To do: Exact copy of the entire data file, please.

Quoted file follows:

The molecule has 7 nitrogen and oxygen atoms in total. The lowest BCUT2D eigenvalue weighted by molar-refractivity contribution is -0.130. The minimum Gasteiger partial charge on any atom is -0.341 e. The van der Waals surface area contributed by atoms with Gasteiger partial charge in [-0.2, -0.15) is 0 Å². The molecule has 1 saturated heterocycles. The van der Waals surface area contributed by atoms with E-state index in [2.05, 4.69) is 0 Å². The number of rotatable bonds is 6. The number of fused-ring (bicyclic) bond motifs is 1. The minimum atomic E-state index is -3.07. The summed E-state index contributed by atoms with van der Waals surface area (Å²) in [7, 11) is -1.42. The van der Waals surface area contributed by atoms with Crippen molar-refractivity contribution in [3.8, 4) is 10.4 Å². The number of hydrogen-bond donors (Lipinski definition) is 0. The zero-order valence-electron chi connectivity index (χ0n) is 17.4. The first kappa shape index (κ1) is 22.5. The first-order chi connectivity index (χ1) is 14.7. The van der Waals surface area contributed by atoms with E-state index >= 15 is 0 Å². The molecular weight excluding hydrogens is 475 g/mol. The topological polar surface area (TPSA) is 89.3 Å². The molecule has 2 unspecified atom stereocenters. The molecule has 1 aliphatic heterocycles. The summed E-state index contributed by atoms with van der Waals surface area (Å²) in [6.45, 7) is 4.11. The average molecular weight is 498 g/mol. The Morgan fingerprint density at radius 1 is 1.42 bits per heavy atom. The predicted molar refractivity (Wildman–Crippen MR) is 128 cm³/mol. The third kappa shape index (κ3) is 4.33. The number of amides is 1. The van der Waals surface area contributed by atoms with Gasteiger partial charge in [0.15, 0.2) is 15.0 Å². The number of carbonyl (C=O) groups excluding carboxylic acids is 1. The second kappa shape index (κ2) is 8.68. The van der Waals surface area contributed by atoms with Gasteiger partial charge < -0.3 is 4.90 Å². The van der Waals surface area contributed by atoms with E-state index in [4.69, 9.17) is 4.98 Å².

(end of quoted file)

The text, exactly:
The molecule has 7 nitrogen and oxygen atoms in total. The lowest BCUT2D eigenvalue weighted by molar-refractivity contribution is -0.130. The minimum Gasteiger partial charge on any atom is -0.341 e. The van der Waals surface area contributed by atoms with Gasteiger partial charge in [-0.2, -0.15) is 0 Å². The molecule has 1 saturated heterocycles. The van der Waals surface area contributed by atoms with E-state index in [2.05, 4.69) is 0 Å². The number of rotatable bonds is 6. The number of fused-ring (bicyclic) bond motifs is 1. The minimum atomic E-state index is -3.07. The summed E-state index contributed by atoms with van der Waals surface area (Å²) in [7, 11) is -1.42. The van der Waals surface area contributed by atoms with Crippen molar-refractivity contribution in [3.8, 4) is 10.4 Å². The number of hydrogen-bond donors (Lipinski definition) is 0. The zero-order valence-electron chi connectivity index (χ0n) is 17.4. The first kappa shape index (κ1) is 22.5. The first-order chi connectivity index (χ1) is 14.7. The van der Waals surface area contributed by atoms with E-state index >= 15 is 0 Å². The molecular weight excluding hydrogens is 475 g/mol. The topological polar surface area (TPSA) is 89.3 Å². The molecule has 2 unspecified atom stereocenters. The molecule has 1 aliphatic heterocycles. The summed E-state index contributed by atoms with van der Waals surface area (Å²) in [6.45, 7) is 4.11. The average molecular weight is 498 g/mol. The Morgan fingerprint density at radius 1 is 1.42 bits per heavy atom. The predicted molar refractivity (Wildman–Crippen MR) is 128 cm³/mol. The third kappa shape index (κ3) is 4.33. The number of amides is 1. The van der Waals surface area contributed by atoms with Gasteiger partial charge in [0.15, 0.2) is 15.0 Å². The number of carbonyl (C=O) groups excluding carboxylic acids is 1. The second kappa shape index (κ2) is 8.68. The van der Waals surface area contributed by atoms with Gasteiger partial charge < -0.3 is 4.90 Å². The van der Waals surface area contributed by atoms with E-state index in [4.69, 9.17) is 4.98 Å².